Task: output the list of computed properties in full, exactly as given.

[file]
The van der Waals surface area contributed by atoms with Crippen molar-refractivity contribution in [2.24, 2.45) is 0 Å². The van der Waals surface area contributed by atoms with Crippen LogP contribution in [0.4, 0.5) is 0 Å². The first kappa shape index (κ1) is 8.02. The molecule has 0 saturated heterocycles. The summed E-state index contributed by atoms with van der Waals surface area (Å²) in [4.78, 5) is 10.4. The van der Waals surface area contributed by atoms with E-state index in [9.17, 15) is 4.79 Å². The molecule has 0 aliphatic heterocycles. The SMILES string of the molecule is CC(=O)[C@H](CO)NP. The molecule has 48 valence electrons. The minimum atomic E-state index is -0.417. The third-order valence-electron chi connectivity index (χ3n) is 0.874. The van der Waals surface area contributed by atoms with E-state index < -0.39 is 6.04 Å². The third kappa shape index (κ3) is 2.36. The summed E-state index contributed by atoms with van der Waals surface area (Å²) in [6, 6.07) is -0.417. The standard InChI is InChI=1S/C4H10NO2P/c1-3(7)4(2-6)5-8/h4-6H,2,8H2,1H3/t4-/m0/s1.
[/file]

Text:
The van der Waals surface area contributed by atoms with Crippen molar-refractivity contribution in [2.24, 2.45) is 0 Å². The van der Waals surface area contributed by atoms with Crippen LogP contribution in [0.4, 0.5) is 0 Å². The first kappa shape index (κ1) is 8.02. The molecule has 0 saturated heterocycles. The summed E-state index contributed by atoms with van der Waals surface area (Å²) in [4.78, 5) is 10.4. The van der Waals surface area contributed by atoms with E-state index in [9.17, 15) is 4.79 Å². The molecule has 0 aliphatic heterocycles. The SMILES string of the molecule is CC(=O)[C@H](CO)NP. The molecule has 48 valence electrons. The minimum atomic E-state index is -0.417. The third-order valence-electron chi connectivity index (χ3n) is 0.874. The van der Waals surface area contributed by atoms with E-state index < -0.39 is 6.04 Å². The third kappa shape index (κ3) is 2.36. The summed E-state index contributed by atoms with van der Waals surface area (Å²) in [6, 6.07) is -0.417. The standard InChI is InChI=1S/C4H10NO2P/c1-3(7)4(2-6)5-8/h4-6H,2,8H2,1H3/t4-/m0/s1.